The dominant play of LSU’s defense in the first three games of the season has naturally invited comparisons, but coach Les Miles said he doesn’t like comparing this defense to others that he’s had.
“I am the LSU coach, and I love every one of those teams,” Miles said. “I can tell you that this defense is one of the fastest teams that I’ve had. There are more big-time plays made on this defense than I’ve been around for a while. If the defense continues to play with that intensity, it has the opportunity to be a special defense.”
Miles said he expected this defense to be very good, so “there is no surprise here.” One of the keys to continued improvement, Miles said, is maintaining the high level of intensity the Tigers have shown in the first three games.
“You can coach it and insist on it, but there comes a natural intensity that this defense seems to bring,” Miles said. “There are some guys that take the field that just can’t wait for the next play. That is a wonderful piece for a defense. Just line the offense up so that we can get one more play in. That kind of want is pretty special.”
Safety Brandon Taylor said one of the reasons so many Tigers are always around the ball is defensive coordinator John Chavis’ punishment for not doing so.
“He gives you an ‘L,’ and ‘L’ stands for loaf,” Taylor said. “If you get an ‘L,’ you have to get in the middle of a circle and do up-downs (exercises). Nobody really wants to do that. That’s why we stay around the ball.
“Doing up-downs after practice is no fun at all.”
Taylor said he hasn’t had to do any, “and I don’t plan on doing any,” he added.
Claiborne has high goal
Cornerback Morris Claiborne said his goal coming into this season was to become the best cornerback in the country, which was fitting because he was replacing Patrick Peterson, who many thought was the best corner in the country last season. Claiborne is off to a start consistent with his goal, and he’s coming off a two-interception game at Mississippi State last week.
“When you actually see somebody on your team that’s doing it, you realize that it’s not impossible to do,” Claiborne said of his lofty goal. “It just keeps you working and keeps you grounded and keeps you going.”
Miles was asked to compare Claiborne and Peterson, the fifth pick in the NFL draft.
“I think Mo is as fast and athletic as any,” Miles said. “Patrick was equal to Mo’s athleticism, fluidity and ball skills, but bigger, stronger and more explosive. I would certainly like to have Mo at either corner and Patrick at any corner as well.”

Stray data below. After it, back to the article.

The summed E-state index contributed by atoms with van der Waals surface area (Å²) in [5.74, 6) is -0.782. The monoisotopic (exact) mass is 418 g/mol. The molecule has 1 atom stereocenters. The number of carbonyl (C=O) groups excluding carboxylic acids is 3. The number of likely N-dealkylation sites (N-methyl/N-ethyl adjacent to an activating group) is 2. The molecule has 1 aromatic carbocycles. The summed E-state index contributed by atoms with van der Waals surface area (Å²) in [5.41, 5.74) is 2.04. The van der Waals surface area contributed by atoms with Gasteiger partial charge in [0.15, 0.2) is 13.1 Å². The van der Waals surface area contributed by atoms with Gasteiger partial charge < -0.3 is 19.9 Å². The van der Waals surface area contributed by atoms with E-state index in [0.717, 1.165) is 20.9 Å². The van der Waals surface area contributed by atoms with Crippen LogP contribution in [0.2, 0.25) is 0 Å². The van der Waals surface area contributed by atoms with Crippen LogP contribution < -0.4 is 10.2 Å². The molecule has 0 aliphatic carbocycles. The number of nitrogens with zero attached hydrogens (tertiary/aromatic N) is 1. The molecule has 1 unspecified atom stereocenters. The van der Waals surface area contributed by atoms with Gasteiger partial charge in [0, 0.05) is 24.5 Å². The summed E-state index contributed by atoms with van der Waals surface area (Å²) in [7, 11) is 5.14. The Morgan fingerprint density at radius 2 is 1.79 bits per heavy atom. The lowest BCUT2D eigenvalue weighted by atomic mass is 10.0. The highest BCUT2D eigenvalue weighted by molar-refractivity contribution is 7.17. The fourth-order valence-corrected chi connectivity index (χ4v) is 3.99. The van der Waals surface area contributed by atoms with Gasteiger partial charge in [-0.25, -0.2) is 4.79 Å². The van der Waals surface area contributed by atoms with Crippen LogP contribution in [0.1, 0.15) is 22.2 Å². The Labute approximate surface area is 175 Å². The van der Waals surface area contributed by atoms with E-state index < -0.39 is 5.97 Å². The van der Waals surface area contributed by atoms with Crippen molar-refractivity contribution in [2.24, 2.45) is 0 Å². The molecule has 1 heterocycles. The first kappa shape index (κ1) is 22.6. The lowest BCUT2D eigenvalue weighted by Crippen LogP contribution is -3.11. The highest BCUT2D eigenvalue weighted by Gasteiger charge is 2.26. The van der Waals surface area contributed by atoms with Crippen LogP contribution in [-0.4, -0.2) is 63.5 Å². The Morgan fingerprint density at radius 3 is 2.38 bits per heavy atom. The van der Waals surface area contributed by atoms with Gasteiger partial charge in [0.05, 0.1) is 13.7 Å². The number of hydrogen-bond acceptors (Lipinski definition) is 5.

Cradle of coaches?
Miami of Ohio is often called the Cradle of Coaches for the greats who played or worked there, such as Woody Hayes, Bo Schembechler, Bill Arnsparger, Sean Payton and Paul Dietzel.
The state of West Virginia could make a similar claim.
A number of famous coaches have ties to the Mountain State, including:
• Nick Saban: The former LSU and current Alabama coach is a native of Fairmont, W.Va., the same hometown as Olympic gold medal gymnast Mary Lou Retton.
• Lou Holtz: The former coach at Notre Dame, Arkansas and South Carolina is from Follansbee, W.Va.
• Jimbo Fisher: Florida State’s head coach and LSU’s former offensive coordinator is from Clarksburg, W.Va., and played at Salem (W.Va.) College.
• Bobby Bowden: He was offensive coordinator at West Virginia from 1966-69 and head coach from 1970-75 before going to Florida State in 1976.
• Rich Rodriguez: The former Michigan coach hails from Grant Town, W.Va., played for the Mountaineers from 1981-84 and was WVU’s head coach from 2001-07.
• Bob Huggins: West Virginia’s current men’s basketball coach is also a Morgantown native.
• Ben Schwartzwalder: A native of Point Pleasant, W.Va., he played football at WVU and became the winningest coach in Syracuse history.
West Virginia has no players from Louisiana, but Shannon Dawson of Clinton is in his first season as an assistant on Dana Holgorsen’s coaching staff.
Holgorsen hired Dawson to coach West Virginia’s inside receivers after Holgorsen was named the school’s offensive coordinator and head-coach-in-waiting late last year. Dawson played for Holgorsen at Mississippi College and later Wingate.
Before joining the West Virginia staff, Dawson spent three seasons as the offensive coordinator at Stephen F. Austin, where he helped the Lumberjacks win back-to-back Southland Conference titles. Earlier in his career, Dawson served as an offensive assistant at Southeastern Louisiana under Hal Mumme from 2003-04.
Dawson was a star quarterback for Silliman Institute in Clinton, making four all-district teams. He passed for 1,495 yards and 22 touchdowns as a senior in 1995.
Other West Virginians
Among the other famous people who hail from West Virginia are:
Baseball great George Brett (Glendale), author Pearl S. Buck (Hillsboro), pro football hall of famer Sam Huff (Morgantown), Confederate Gen. Stonewall Jackson (Clarksburg), country music artist Kathy Mattea (South Charleston), basketball hall of famer Jerry West (Chelyan), test pilot Chuck Yeager (Myra) and actor Don Knotts, who has a street named after him in his native Morgantown.